Hard Gold PCB, Backplane PCB

Hard Gold PCB, Backplane PCB

Part No.: E1615060170A

Layer count: 16 layer
Material: FR4, 4.8mm, 1 OZ for all layer
Minimum track: 6 mil
Minimum space(gap): 5 mil
Minimum hole: 0.50mm
Surface finished: whole board hard gold, Au > 40U"
Panel size: 598*578mm/1up

Countersink holes circuits boards, hard gold PCB. 

Whole Board Hard Gold PCB

High Speed Backplane and Related Standards

Backplane itself is a kind of special PCB, which mainly provides interconnection channels for various types of sub cards in the system, including signal, power supply, management interface, etc. The structure also plays a supporting role for the sub card.

The difference between high-speed backplane and ordinary backplane is that the signal interconnection rate on high-speed backplane is high, and the PCB materials and backplane connectors used are high-speed related. The figure below shows the traditional high-speed backplane interconnection system, which is mainly composed of backplane, sub card and connector.

The passive high-speed performance of high-speed backplane interconnection system is mainly affected by the following factors:

1. Laminated structure and routing of sub card and backplane

2. Backplane connector performance

3. AC capacitance and via

4. Chip packaging

backplane, backplane pcb

At present, IEEE and OIF are the standard definitions of backplane interconnection structure, which we introduced in the previous article. The standard for backplane application in IEEE is Kr, such as 40gbase-kr4. The standard of backplane application in OIF is LR, such as cei-25g-lr. Both of these specifications have more detailed frequency domain reference index requirements for backplane interconnection system.

backplane interconnection system

In addition to the traditional backplane system, there is also an orthogonal backplane system structure. In the orthogonal backplane structure, the service cards and switching cards on both sides are directly inserted into the backplane at a vertical angle. The backplane can connect multiple service cards and switching cards only through orthogonal connectors. The routing connection of the middle backplane is omitted, which can make the total routing length shorter and the attenuation smaller.

However, due to the vertical angle of the boards on both sides in the orthogonal backplane system, the air duct is not easy to design, so the biggest problem is the poor ventilation and heat dissipation of the whole machine. In addition, the via length on the backplane is generally long, and the impedance discontinuity is severe, resulting in high-speed performance crossover.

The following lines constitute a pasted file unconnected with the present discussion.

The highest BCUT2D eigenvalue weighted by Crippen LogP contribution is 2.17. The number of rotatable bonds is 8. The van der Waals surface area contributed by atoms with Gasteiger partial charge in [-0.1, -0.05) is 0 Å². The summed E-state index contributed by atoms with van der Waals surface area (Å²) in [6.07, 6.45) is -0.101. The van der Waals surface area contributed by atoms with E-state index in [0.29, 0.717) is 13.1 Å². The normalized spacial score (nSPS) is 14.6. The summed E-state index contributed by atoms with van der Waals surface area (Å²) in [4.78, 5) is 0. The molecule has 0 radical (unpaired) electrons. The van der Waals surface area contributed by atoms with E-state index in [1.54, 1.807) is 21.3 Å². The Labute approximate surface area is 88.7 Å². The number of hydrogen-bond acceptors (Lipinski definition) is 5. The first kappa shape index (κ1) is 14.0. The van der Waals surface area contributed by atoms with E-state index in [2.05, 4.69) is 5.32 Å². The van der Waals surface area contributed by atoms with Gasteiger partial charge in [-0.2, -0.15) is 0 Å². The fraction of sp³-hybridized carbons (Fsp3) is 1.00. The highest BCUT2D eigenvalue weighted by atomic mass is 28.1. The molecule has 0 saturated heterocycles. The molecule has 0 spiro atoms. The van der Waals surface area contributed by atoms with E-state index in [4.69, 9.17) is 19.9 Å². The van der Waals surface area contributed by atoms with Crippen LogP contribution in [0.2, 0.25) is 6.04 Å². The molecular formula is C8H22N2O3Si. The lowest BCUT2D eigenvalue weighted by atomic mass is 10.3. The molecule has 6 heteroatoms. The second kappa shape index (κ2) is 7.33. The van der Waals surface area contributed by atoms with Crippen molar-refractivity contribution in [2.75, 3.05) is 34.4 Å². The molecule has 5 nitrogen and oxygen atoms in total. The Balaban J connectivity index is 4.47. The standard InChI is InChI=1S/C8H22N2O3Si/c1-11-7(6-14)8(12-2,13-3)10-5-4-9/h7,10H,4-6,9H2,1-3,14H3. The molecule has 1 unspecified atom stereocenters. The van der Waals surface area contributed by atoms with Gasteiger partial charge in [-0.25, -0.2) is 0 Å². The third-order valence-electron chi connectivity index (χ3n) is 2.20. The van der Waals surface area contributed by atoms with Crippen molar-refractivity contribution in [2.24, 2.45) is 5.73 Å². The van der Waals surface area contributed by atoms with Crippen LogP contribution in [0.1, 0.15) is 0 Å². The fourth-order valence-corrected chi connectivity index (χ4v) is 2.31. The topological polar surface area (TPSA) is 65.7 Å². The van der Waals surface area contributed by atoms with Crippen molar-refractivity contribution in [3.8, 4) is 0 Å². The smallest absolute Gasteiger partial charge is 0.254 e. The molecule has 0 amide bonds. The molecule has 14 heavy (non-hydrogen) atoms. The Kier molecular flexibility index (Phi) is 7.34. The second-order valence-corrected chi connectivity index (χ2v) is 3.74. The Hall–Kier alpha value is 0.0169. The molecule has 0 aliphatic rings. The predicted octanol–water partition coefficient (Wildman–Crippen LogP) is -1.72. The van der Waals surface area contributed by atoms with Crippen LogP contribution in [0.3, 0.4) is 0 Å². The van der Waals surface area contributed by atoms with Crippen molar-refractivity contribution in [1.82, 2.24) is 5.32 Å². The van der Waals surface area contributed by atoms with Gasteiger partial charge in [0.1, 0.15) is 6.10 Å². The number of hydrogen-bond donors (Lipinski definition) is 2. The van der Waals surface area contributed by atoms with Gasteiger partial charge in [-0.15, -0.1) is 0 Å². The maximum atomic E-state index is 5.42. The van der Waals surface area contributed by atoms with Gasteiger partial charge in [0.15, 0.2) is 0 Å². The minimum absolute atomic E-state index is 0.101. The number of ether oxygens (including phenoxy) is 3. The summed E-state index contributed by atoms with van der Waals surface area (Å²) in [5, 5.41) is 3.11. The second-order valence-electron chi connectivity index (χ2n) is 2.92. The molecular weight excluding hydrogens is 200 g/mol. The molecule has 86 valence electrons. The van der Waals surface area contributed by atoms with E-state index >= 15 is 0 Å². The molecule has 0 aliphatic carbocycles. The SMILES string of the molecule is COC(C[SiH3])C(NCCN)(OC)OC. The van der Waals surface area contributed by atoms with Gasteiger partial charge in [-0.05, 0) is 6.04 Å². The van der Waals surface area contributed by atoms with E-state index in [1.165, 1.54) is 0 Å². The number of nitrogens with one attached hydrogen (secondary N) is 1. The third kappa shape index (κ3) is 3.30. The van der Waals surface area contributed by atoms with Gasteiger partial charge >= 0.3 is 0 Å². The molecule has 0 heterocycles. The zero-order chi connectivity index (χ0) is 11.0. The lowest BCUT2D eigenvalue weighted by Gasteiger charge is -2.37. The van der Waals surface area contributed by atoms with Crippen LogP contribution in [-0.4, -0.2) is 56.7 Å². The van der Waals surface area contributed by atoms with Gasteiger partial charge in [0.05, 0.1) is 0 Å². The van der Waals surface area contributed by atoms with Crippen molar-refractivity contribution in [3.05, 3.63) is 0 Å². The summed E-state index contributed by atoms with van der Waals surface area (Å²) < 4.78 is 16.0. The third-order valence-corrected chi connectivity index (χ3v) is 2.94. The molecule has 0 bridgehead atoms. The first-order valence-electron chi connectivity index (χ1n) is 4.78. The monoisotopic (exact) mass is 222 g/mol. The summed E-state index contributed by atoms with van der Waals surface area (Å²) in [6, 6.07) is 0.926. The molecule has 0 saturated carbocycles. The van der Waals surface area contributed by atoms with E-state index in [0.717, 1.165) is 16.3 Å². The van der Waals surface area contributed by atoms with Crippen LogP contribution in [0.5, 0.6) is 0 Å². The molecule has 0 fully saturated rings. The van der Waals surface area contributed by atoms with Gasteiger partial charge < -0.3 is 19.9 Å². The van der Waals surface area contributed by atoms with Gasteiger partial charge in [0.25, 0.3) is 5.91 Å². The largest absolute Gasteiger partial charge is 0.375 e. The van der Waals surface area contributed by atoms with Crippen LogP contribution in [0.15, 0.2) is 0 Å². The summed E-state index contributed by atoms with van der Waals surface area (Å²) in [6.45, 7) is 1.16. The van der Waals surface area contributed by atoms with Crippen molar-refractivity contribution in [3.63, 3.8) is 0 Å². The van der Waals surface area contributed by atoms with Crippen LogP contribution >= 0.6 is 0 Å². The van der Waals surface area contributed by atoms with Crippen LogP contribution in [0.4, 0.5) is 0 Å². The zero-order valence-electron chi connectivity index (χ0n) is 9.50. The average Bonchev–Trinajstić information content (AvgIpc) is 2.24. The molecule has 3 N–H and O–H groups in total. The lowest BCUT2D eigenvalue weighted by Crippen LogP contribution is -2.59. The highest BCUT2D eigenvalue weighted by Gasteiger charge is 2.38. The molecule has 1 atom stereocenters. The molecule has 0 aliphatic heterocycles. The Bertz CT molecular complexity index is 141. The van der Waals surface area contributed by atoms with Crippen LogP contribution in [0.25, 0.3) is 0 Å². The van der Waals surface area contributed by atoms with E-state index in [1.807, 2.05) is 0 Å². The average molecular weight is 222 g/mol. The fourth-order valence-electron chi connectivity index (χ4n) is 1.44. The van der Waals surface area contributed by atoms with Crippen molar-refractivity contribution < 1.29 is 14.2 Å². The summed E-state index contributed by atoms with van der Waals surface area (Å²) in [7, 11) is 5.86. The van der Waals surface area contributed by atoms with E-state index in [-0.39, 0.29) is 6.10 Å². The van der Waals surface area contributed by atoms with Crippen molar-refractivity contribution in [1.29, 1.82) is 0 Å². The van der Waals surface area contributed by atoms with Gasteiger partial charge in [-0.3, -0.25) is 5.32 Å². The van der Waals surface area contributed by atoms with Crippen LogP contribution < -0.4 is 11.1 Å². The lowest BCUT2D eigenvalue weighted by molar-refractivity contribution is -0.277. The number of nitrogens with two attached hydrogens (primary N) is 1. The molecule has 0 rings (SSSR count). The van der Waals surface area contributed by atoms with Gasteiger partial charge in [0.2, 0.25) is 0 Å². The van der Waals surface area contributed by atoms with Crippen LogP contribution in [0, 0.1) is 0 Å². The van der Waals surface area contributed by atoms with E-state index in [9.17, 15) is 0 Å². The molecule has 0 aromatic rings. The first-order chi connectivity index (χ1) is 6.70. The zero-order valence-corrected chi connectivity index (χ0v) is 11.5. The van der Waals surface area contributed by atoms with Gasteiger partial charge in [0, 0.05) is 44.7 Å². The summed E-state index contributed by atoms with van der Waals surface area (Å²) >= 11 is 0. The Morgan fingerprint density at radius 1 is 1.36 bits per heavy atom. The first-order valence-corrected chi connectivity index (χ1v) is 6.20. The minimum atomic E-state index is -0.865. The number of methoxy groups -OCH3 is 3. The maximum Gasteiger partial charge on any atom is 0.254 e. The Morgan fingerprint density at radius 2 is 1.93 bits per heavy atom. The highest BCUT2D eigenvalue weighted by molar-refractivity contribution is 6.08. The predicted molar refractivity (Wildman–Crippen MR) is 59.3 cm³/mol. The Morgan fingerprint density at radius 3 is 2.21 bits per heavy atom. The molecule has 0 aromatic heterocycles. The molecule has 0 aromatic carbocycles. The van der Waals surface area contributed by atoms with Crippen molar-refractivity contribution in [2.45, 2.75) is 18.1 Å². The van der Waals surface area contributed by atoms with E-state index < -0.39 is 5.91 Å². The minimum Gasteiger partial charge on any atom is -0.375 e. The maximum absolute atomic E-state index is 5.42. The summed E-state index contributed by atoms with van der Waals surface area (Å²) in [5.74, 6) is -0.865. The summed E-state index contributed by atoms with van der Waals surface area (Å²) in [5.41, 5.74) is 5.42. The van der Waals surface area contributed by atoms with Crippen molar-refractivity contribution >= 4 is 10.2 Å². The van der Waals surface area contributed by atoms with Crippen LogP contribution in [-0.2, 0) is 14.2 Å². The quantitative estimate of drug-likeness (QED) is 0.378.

In order to solve the above problems, the industry has proposed the direct orthogonal architecture technology, that is, there is no central backplane, and the business card and exchange card are directly connected through the connector, so that the heat dissipation effect is better. At the same time, there is no longer backplane through hole, which improves the performance of signal integrity.


Both IEEE and OIF only define the electrical performance of backplane interconnection applications, and do not define specific backplane architecture standards, such as standard backplane connectors, backplane size, system management, etc.

ATCA is one of the standards with the definition of high-speed backplane architecture. ATCA (Advanced Telecom Computing Architecture) is formulated by PICMG and mainly aims at telecom operation level applications. ATCA consists of a series of specifications, including the core specifications that define the structure, power supply, heat dissipation, interconnection and system management.

In terms of backplane structure, ATCA supports a variety of topologies such as the whole network and double star. In terms of backplane transmission protocol, it also supports Ethernet, PCIe and sRIO. The latest version supports 100gbase-kr4 applications, that is, the maximum rate of a single channel is 25gbps.

ATCA also defines special standard backplane connectors adfplus and ADF + +, which correspond to 10g and 25g rate applications respectively.

ATCA supports multiple protocols on backplane transmission, and electrical standards can also refer to the corresponding protocol requirements. For the transmission of backplane applications such as 10GBASE Kr / 100gbase kr4 of Ethernet, the ATCA standard defines strict test standards and processes, including the specification requirements of a variety of test fixtures.

Telecommunication equipments